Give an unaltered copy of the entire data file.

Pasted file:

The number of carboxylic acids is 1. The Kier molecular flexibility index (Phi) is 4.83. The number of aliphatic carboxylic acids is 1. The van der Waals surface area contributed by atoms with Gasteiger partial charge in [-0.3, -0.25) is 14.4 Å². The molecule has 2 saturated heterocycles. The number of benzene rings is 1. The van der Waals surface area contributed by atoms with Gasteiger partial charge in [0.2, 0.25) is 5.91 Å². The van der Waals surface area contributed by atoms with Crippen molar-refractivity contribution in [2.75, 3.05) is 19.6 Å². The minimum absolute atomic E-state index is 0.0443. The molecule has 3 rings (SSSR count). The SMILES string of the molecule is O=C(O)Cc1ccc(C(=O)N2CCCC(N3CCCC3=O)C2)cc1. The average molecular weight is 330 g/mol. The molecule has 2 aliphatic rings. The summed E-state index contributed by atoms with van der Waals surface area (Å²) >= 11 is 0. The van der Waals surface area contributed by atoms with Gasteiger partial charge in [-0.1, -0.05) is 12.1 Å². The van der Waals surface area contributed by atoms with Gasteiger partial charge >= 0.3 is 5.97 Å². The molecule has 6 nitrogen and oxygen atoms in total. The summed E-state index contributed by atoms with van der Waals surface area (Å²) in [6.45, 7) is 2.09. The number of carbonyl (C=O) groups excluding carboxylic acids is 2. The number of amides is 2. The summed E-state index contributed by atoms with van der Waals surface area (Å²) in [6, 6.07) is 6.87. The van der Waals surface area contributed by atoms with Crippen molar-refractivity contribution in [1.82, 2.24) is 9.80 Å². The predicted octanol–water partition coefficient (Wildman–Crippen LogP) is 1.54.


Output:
The number of carboxylic acids is 1. The Kier molecular flexibility index (Phi) is 4.83. The number of aliphatic carboxylic acids is 1. The van der Waals surface area contributed by atoms with Gasteiger partial charge in [-0.3, -0.25) is 14.4 Å². The molecule has 2 saturated heterocycles. The number of benzene rings is 1. The van der Waals surface area contributed by atoms with Gasteiger partial charge in [0.2, 0.25) is 5.91 Å². The van der Waals surface area contributed by atoms with Crippen molar-refractivity contribution in [2.75, 3.05) is 19.6 Å². The minimum absolute atomic E-state index is 0.0443. The molecule has 3 rings (SSSR count). The SMILES string of the molecule is O=C(O)Cc1ccc(C(=O)N2CCCC(N3CCCC3=O)C2)cc1. The average molecular weight is 330 g/mol. The molecule has 2 aliphatic rings. The summed E-state index contributed by atoms with van der Waals surface area (Å²) >= 11 is 0. The van der Waals surface area contributed by atoms with Gasteiger partial charge in [-0.1, -0.05) is 12.1 Å². The van der Waals surface area contributed by atoms with Gasteiger partial charge >= 0.3 is 5.97 Å². The molecule has 6 nitrogen and oxygen atoms in total. The summed E-state index contributed by atoms with van der Waals surface area (Å²) in [6.45, 7) is 2.09. The number of carbonyl (C=O) groups excluding carboxylic acids is 2. The number of amides is 2. The summed E-state index contributed by atoms with van der Waals surface area (Å²) in [6, 6.07) is 6.87. The van der Waals surface area contributed by atoms with Crippen molar-refractivity contribution in [1.82, 2.24) is 9.80 Å². The predicted octanol–water partition coefficient (Wildman–Crippen LogP) is 1.54.